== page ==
Sheena Bonsu Brobbey has built an impressive portfolio of branded content and music videos that share personal narratives with elegant care and attention to detail.
By placing individual narratives at the heart of her visual practice, Bonsu Brobbey continues to embody a nurturing style of her own. Bringing her warm and imaginative energy into the world of commercial campaigns, Bonsu Brobbey displays sensitive humility through positioning collaboration and communication at the heart of her directorial approach. Consciously leading teams from concept to creation, we asked Bonsu Brobbey to share with us the experiences that have shaped her nurturing and communicative role as a Director; discussing how happiness can provide space for artistic growth.
I want to be a Director who inspires everyone on set so that they can go home and know they’ve had a good day at work.
Starting her career shortly after the birth of her son, Bonsu Brobbey’s powerful combination of determination and resilience carried her from Graphic Designer to Film Director. Having begun working in the digital design team at Condé Nast, she soon felt a lack of opportunities to further her growth due to a lack of mentorship. “Working as a Graphic Designer, I got to a point when I wished that the images in the visual stories I was working on could move. I asked to take on more responsibility, go on shoots and be put on more jobs which would help me reach that goal but there was always an excuse why they couldn't involve me.” After shifts in the company, Bonsu Brobbey found herself pushed to the back of a male-dominated boardroom, leaving her feeling unhappy and undervalued. Recognising the impact this was having on her mental health, Bonsu Brobbey left the company to pursue her own path, carrying a new mantra in mind; “if it doesn’t make you feel good, then don’t do it”.
Staying true to her vision, Bonsu Brobbey steadily continued down the creative path she dreamt of, building a portfolio from the ground up. “I started off making stills, art directing my own personal projects by asking other artists to collaborate with me. This helped get to know the process inside out, always with the goal of finally moving towards creating moving images in mind.” Deciding to work on her own terms wasn’t the easiest ride, leaving Bonsu Brobbey struggling to find creative recruitment agents who were happy to help her transition from design to direction. Bonsu Brobbey realised very early on in her career that if she wanted to learn more she’d have to go out there and find a role where she could gain more experience. “But I wasn’t finding a space for me, I would keep knocking on doors and they were all shut in my face. It’s been hard.”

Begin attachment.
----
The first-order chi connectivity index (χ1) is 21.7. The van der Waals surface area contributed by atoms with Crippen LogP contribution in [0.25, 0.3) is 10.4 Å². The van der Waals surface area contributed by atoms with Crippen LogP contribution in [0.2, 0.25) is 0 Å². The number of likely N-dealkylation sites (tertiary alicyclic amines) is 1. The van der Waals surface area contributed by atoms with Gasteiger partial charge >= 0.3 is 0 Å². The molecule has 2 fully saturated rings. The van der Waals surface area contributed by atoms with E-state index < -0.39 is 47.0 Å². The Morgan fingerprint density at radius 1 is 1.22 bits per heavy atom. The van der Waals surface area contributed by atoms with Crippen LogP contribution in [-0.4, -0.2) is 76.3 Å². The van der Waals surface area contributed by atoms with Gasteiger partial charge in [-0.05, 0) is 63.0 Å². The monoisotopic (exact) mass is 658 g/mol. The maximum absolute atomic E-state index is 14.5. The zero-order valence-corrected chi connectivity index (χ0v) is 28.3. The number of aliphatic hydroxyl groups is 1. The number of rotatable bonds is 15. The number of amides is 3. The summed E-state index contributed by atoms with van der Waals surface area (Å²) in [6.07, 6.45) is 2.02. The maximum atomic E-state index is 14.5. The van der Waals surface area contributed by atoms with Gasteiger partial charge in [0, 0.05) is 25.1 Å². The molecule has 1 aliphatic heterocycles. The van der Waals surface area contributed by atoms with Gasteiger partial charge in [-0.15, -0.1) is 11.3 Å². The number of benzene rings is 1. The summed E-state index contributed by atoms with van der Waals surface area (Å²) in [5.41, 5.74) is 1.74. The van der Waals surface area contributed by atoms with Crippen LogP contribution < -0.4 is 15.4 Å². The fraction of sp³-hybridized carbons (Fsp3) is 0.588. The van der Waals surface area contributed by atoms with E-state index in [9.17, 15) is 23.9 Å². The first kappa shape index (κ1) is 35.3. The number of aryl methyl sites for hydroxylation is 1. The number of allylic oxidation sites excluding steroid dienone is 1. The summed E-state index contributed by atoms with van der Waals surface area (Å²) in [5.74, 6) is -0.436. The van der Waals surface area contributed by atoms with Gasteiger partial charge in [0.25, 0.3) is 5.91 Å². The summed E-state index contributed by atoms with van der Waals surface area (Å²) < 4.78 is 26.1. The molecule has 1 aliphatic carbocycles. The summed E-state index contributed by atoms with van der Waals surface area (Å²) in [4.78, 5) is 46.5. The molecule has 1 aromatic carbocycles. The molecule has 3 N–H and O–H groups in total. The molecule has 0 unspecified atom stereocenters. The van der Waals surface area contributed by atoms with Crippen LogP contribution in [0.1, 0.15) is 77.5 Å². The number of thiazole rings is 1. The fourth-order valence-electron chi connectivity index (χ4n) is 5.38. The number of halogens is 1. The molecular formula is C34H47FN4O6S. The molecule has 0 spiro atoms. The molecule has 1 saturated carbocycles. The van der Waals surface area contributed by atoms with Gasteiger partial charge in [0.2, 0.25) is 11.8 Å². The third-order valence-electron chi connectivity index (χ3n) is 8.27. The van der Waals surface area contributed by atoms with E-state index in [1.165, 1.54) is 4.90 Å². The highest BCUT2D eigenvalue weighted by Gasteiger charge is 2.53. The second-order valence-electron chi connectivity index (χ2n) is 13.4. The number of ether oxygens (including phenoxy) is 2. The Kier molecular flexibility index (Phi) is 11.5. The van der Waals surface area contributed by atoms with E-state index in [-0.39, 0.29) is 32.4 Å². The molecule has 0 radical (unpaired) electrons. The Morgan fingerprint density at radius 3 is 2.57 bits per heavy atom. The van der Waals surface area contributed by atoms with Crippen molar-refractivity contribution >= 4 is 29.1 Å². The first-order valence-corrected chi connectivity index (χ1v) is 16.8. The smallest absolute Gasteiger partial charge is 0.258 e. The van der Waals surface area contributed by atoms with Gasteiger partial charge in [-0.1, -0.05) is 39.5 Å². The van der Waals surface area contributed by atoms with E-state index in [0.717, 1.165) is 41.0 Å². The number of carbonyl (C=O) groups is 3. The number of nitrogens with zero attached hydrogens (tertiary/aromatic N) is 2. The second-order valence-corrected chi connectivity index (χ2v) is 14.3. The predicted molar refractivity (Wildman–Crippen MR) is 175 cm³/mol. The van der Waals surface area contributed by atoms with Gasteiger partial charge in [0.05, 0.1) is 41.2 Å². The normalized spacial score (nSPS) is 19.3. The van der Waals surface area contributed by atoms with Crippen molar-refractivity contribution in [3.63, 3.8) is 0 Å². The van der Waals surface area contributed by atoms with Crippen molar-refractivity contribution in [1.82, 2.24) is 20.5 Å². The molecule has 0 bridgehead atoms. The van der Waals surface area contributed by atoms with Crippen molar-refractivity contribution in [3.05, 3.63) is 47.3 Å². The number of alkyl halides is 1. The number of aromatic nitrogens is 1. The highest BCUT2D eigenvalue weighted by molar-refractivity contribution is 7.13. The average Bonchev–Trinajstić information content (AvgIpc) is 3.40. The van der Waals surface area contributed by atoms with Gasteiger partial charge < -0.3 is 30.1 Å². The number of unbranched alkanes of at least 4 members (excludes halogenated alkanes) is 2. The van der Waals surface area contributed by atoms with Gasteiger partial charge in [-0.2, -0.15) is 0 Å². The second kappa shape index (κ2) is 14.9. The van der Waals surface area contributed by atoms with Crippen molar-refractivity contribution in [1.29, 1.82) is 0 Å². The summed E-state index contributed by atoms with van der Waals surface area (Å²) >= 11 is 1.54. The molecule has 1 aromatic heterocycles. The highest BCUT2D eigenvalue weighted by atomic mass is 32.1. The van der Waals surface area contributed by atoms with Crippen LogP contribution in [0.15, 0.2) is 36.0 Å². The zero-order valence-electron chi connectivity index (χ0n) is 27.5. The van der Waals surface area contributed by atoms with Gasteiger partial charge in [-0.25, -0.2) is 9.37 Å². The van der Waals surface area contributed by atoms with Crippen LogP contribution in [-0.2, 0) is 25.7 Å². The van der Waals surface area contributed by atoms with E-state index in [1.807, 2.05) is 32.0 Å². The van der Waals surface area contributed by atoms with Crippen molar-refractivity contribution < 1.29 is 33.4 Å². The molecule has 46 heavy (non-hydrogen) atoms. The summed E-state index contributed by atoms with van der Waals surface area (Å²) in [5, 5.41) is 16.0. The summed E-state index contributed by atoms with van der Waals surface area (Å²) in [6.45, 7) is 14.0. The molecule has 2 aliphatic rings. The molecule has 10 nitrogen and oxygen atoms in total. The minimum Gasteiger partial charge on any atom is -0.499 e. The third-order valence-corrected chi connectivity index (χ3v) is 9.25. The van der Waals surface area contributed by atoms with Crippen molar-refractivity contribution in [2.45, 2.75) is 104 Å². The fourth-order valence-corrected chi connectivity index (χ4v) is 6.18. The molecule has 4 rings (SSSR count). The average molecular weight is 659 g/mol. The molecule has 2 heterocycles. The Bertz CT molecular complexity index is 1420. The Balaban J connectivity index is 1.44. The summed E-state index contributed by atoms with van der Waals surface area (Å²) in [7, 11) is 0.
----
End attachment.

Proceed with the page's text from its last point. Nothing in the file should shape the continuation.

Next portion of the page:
This lack of space for Bonsu Brobbey drove her to continue teaching herself which she has done for the past 8 years, describing 2020 as the year she started to see buds growing from the little seed she had planted. “It’s made me realise that this self-made path might actually be something, that it’s finally working”. The work produced over the most recent 6 months clearly show how this dedication has paid off, seeing her receive Direction credits on music videos, branded content and campaigns for projects that all speak to her creative values. Although Bonsu Brobbey’s experiences reflect the inaccessibility many Black creative industry leaders carry, there is also a positive take away - reminding us that the power of creation can be repositioned into the hands of those who make it.
"I like to create an open forum because I didn’t have that at the beginning of my career and it affected my mental health and my creative output. It’s definitely shaped my approach to leading teams today, by making sure everyone feels happy and heard."
Moving into her role as a Creative Director, Bonsu Brobbey exercises her abilities as a leader by fostering work environments that benefit everyone. “I believe that good work is always created in a team, so it’s important for me to consistently have that core process of checking in with clients and colleagues, having transparency and encouraging people to collaborate with one another. If everyone is in a good space mentally, their work will reflect that.” Leading projects with the intention of harbouring positive relationships is something that translates into Bonsu Brobbey’s on-screen narratives. Focusing on telling stories with an elegant sensitivity, Bonsu Brobbey’s inspiration coincides with her own personal experiences, something which leads us back to discussing her childhood.